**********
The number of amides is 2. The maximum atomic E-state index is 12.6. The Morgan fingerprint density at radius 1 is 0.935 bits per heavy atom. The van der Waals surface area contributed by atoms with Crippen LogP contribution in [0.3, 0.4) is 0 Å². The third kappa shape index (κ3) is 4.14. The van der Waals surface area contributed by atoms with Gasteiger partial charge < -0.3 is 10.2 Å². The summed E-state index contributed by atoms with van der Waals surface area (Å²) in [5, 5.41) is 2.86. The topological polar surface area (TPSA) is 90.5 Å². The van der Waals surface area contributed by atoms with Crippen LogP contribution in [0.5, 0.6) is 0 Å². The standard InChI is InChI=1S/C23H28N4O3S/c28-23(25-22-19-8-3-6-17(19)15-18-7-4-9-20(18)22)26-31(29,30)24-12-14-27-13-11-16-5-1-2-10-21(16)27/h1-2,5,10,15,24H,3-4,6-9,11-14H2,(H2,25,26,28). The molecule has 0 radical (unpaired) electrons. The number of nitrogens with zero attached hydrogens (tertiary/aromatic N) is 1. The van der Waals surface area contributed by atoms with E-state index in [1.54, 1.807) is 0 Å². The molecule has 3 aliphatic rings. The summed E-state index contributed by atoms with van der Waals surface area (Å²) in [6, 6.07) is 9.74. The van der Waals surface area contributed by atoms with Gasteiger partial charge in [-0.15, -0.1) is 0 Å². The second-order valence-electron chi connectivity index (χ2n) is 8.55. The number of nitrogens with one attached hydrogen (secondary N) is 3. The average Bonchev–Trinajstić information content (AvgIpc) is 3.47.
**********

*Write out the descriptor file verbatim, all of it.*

The number of amides is 2. The maximum atomic E-state index is 12.6. The Morgan fingerprint density at radius 1 is 0.935 bits per heavy atom. The van der Waals surface area contributed by atoms with Crippen LogP contribution in [0.3, 0.4) is 0 Å². The third kappa shape index (κ3) is 4.14. The van der Waals surface area contributed by atoms with Gasteiger partial charge < -0.3 is 10.2 Å². The summed E-state index contributed by atoms with van der Waals surface area (Å²) in [5, 5.41) is 2.86. The topological polar surface area (TPSA) is 90.5 Å². The van der Waals surface area contributed by atoms with Crippen LogP contribution in [0.5, 0.6) is 0 Å². The standard InChI is InChI=1S/C23H28N4O3S/c28-23(25-22-19-8-3-6-17(19)15-18-7-4-9-20(18)22)26-31(29,30)24-12-14-27-13-11-16-5-1-2-10-21(16)27/h1-2,5,10,15,24H,3-4,6-9,11-14H2,(H2,25,26,28). The molecule has 0 radical (unpaired) electrons. The number of nitrogens with zero attached hydrogens (tertiary/aromatic N) is 1. The van der Waals surface area contributed by atoms with E-state index in [1.54, 1.807) is 0 Å². The molecule has 3 aliphatic rings. The summed E-state index contributed by atoms with van der Waals surface area (Å²) in [6, 6.07) is 9.74. The van der Waals surface area contributed by atoms with Gasteiger partial charge in [-0.15, -0.1) is 0 Å². The second-order valence-electron chi connectivity index (χ2n) is 8.55. The number of nitrogens with one attached hydrogen (secondary N) is 3. The average Bonchev–Trinajstić information content (AvgIpc) is 3.47.